The Fatal Flaw in the Bakers’ Free Speech Argument

Ian Jeffrey

Council Hall
Mar 2013
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Vulcan, down the street from Darth Vader
#1
Oct 2014
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#3
I think the precedent created is more interesting... that no longer are companies private entities that can determine who they want to do business with..

Just need to frame it as a discrimination argument and you can win 100s of thousands of dollars.
 
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#5
One way to solve this whole issue is for government to get out of the marrige business altogether and let the churches do it, where it started in the first place. Government has no obligation to marry people, so stop it. Courts are now in the business of trying to settle issues about who has to provide services for a wedding even though they are opposed to it. Simple, stop marriages, let the church do it. The courts are deciding who gets rights and who doesn't, so its a conflict of the first amendment. When the Supreme Court made the Gay marriage ruling in 2015 they basically prevented free exercise of religion (first amendment) for some people in the business of servicing weddings. Now they are in a position to choose who gets rights and who doesn't. They created quite a mess for themselves unless they rule for what religious people lost 3 years ago, which is free exercise.
 
Likes: CtC
Oct 2014
31,202
5,524
C-A-N-A-D-A-Eh
#6
One way to solve this whole issue is for government to get out of the marrige business altogether and let the churches do it, where it started in the first place. Government has no obligation to marry people, so stop it. Courts are now in the business of trying to settle issues about who has to provide services for a wedding even though they are opposed to it. Simple, stop marriages, let the church do it. The courts are deciding who gets rights and who doesn't, so its a conflict of the first amendment. When the Supreme Court made the Gay marriage ruling in 2015 they basically prevented free exercise of religion (first amendment) for some people in the business of servicing weddings. Now they are in a position to choose who gets rights and who doesn't. They created quite a mess for themselves unless they rule for what religious people lost 3 years ago, which is free exercise.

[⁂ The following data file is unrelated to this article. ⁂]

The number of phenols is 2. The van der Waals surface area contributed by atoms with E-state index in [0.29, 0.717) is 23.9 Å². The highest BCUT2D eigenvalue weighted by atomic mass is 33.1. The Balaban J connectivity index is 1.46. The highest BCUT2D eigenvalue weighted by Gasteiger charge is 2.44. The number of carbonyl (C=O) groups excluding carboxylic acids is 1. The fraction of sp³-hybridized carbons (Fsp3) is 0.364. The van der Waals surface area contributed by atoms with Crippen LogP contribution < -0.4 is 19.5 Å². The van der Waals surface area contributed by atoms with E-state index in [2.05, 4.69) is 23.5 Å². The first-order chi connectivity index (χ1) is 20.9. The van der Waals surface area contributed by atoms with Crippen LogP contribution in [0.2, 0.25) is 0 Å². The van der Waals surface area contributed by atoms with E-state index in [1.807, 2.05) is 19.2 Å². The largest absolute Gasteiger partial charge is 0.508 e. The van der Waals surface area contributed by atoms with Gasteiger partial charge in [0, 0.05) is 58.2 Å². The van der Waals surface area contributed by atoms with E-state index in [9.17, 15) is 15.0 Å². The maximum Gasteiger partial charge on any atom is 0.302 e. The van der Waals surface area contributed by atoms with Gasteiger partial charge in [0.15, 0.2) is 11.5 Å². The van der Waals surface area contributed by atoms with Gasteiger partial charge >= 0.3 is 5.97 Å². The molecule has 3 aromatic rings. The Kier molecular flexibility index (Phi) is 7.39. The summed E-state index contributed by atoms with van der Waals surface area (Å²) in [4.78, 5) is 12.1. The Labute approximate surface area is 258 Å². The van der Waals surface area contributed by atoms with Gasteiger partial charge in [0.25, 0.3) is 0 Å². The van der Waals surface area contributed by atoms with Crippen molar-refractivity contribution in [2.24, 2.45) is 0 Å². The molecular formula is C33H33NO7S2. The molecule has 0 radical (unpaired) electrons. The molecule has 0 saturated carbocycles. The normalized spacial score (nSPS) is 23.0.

I agree... don't compell the church, compell the court to recognize the marriage document.

My wife and I had considered a court wedding with a bbq with family... but that plan changed. The church we went through had certain requirements of us, they wanted to be sure that we shared compatible values to the church and everything.

You can have it both ways; allow people to get married and allow churches to maintain their beliefs.
 

Ian Jeffrey

Council Hall
Mar 2013
74,561
43,292
Vulcan, down the street from Darth Vader
#7
One way to solve this whole issue is for government to get out of the marrige business altogether and let the churches do it, where it started in the first place.
That makes no sense. Churches had their own law independent of, and superior to, the civil authority. This is unconstitutional in the United States.

Government has no obligation to marry people, so stop it.
The civil government is the proper repository of the law, not religious organizations.

The courts are deciding who gets rights and who doesn't.
No, they are not. A thing is not a "right" just because you say it is.

When the Supreme Court made the Gay marriage ruling in 2015 they basically prevented free exercise of religion....
No, it did not. You are making that up entirely. It is not a denial of your free exercise of religion to allow gays to get married.

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And finally, of course, your post has absolutely nothing to do with the OP, which is about the baker's free speech argument, not religious freedom.
 

Ian Jeffrey

Council Hall
Mar 2013
74,561
43,292
Vulcan, down the street from Darth Vader
#8
I agree... don't compell the church, compell the court to recognize the marriage document.
The church is not compelled to do anything. And courts cannot be required to recognize the legality of a marriage document that does not conform to civil law. Religion has no legal authority in the United States as a matter of constitutional law.